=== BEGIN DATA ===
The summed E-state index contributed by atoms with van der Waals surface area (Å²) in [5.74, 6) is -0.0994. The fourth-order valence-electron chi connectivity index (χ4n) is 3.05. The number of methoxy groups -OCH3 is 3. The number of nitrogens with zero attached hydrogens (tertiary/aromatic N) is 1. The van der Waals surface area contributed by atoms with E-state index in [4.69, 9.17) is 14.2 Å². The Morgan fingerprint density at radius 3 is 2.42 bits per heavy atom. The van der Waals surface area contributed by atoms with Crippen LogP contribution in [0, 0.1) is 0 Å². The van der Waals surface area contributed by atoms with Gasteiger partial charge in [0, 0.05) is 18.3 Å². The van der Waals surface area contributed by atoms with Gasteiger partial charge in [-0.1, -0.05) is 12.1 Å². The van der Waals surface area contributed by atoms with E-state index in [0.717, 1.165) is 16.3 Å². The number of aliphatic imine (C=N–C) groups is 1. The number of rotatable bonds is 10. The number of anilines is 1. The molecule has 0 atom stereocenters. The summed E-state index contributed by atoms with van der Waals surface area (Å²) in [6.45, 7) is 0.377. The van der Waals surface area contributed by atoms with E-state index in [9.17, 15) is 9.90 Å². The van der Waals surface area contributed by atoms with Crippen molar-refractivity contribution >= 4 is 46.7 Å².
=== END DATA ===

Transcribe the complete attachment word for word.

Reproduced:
The summed E-state index contributed by atoms with van der Waals surface area (Å²) in [5.74, 6) is -0.0994. The fourth-order valence-electron chi connectivity index (χ4n) is 3.05. The number of methoxy groups -OCH3 is 3. The number of nitrogens with zero attached hydrogens (tertiary/aromatic N) is 1. The van der Waals surface area contributed by atoms with E-state index in [4.69, 9.17) is 14.2 Å². The Morgan fingerprint density at radius 3 is 2.42 bits per heavy atom. The van der Waals surface area contributed by atoms with Crippen LogP contribution in [0, 0.1) is 0 Å². The van der Waals surface area contributed by atoms with Gasteiger partial charge in [0, 0.05) is 18.3 Å². The van der Waals surface area contributed by atoms with Gasteiger partial charge in [-0.1, -0.05) is 12.1 Å². The van der Waals surface area contributed by atoms with E-state index in [0.717, 1.165) is 16.3 Å². The number of aliphatic imine (C=N–C) groups is 1. The number of rotatable bonds is 10. The number of anilines is 1. The molecule has 0 atom stereocenters. The summed E-state index contributed by atoms with van der Waals surface area (Å²) in [6.45, 7) is 0.377. The van der Waals surface area contributed by atoms with E-state index in [9.17, 15) is 9.90 Å². The van der Waals surface area contributed by atoms with Crippen molar-refractivity contribution >= 4 is 46.7 Å².